Parasites! I’m Greg Martin with today’s Line On Agriculture.

Parasites. The mention of the word can bring a shudder. Some parasites live a beneficial, symbiotic relationship with their hosts while others can cause major problems. Dr. Harold Newcomb, Merck Animal Health Technical Services Manager talks about how parasites can adversely affect your cattle herds.

NEWCOMB: The wetter the climate you are probably the more parasite burden your animals are going to face, ok. And you have to look at the things these parasites are doing to these animals. They do basically three things; they inhibit their appetite or suppress their appetite so they’re not going to take in the amount of nutrients needed to gain properly and they also effect the ability of that animal to respond to viral vaccines and viral diseases. So the deal with parasites is you have to make it the cornerstone of all your herd health programs.

Dr. Newcomb discusses the details of the best program to combat parasites.

NEWCOMB: What you want to do is to deworm in the spring of the year, approximately 6 to 8 weeks after your grass puts out. And then again you want to do it in the fall, say after a killing frost and the grass becomes dormant. The other thing you need to do is to make sure the product or products that you are using are actually working and you can do that by doing a fecal egg count reduction test.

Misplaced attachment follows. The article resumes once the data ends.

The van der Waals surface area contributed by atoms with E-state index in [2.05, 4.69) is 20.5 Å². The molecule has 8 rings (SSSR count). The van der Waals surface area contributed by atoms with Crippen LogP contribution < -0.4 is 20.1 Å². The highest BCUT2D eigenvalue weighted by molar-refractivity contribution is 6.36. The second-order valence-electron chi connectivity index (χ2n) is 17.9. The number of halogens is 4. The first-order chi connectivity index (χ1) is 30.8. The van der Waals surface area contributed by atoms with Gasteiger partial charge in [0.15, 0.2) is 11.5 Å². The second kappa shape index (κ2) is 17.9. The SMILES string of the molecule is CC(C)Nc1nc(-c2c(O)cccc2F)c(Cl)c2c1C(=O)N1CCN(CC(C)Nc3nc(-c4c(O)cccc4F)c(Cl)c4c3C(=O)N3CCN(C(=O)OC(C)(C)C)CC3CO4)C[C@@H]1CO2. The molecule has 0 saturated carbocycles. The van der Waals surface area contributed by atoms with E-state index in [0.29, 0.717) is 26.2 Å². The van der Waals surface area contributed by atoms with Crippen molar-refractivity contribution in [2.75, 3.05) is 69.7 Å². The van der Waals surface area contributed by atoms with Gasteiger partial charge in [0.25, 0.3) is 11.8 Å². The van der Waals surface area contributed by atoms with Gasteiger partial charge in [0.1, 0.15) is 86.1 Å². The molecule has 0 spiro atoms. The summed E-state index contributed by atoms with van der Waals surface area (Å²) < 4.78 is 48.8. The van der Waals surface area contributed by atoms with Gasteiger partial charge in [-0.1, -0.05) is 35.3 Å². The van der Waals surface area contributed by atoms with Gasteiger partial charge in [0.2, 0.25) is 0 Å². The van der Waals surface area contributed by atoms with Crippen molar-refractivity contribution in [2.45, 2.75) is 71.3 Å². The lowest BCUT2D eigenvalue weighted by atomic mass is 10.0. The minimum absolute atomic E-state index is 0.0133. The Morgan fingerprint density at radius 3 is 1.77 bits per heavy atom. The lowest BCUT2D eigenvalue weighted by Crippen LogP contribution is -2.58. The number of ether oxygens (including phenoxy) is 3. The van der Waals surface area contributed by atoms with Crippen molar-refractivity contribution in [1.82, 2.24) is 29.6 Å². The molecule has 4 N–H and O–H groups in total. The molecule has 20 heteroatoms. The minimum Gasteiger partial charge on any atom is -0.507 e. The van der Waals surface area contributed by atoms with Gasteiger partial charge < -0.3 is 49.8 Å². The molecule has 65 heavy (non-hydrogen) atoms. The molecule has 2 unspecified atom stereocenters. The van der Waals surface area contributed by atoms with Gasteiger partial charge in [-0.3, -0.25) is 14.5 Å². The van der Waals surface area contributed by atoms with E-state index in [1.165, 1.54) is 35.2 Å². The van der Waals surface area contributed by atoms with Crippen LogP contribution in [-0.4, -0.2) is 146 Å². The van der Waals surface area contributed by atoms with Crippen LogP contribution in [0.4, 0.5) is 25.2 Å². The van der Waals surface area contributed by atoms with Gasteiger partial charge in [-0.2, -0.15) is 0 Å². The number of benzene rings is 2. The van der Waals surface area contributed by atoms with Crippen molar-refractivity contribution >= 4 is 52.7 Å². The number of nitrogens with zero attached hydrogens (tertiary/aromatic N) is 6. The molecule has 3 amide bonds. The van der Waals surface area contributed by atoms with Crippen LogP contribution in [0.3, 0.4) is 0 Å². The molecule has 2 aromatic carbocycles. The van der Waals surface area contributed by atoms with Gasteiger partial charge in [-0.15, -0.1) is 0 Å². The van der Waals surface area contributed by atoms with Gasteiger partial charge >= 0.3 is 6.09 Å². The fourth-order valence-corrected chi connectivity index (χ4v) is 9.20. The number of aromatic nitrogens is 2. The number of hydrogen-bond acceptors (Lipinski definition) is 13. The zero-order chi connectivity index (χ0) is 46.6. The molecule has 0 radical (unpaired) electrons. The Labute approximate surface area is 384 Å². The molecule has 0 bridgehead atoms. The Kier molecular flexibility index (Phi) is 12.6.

He says if you don’t see a 90% reduction in the egg count then you need to look really hard at the program you are using. Newcomb talks about their product called Safe-Guard®.

NEWCOMB: Which is a dewormer. You can use it in a drench form or a feed through form, blocks. So we have a dewormer that can be used in about every situation that you can imagine that suits every producers management capabilities. You can deworm at the right time with our product because we have a product designed to be fed through, drenched or block fed.

Dr. Newcomb talks about what northwest cattle producers are dealing with.

NEWCOMB: The biggest parasite right now that we are seeing resistance to is Cooperia and you would have Cooperia in Washington and in that area. For so many years we’ve used the macrocyclic lactones class of dewormers or avermectin type compounds. The Cooperia or that worm is actually the dose limiting parasite for that class of dewormers. And there’s a lot of thought been given to using two classes of dewormers together. In other words like Safe-Guard® plus an avermectin type compound.

That’s today’s Line On Agriculture. I’m Greg Martin on the Ag Information Network. 

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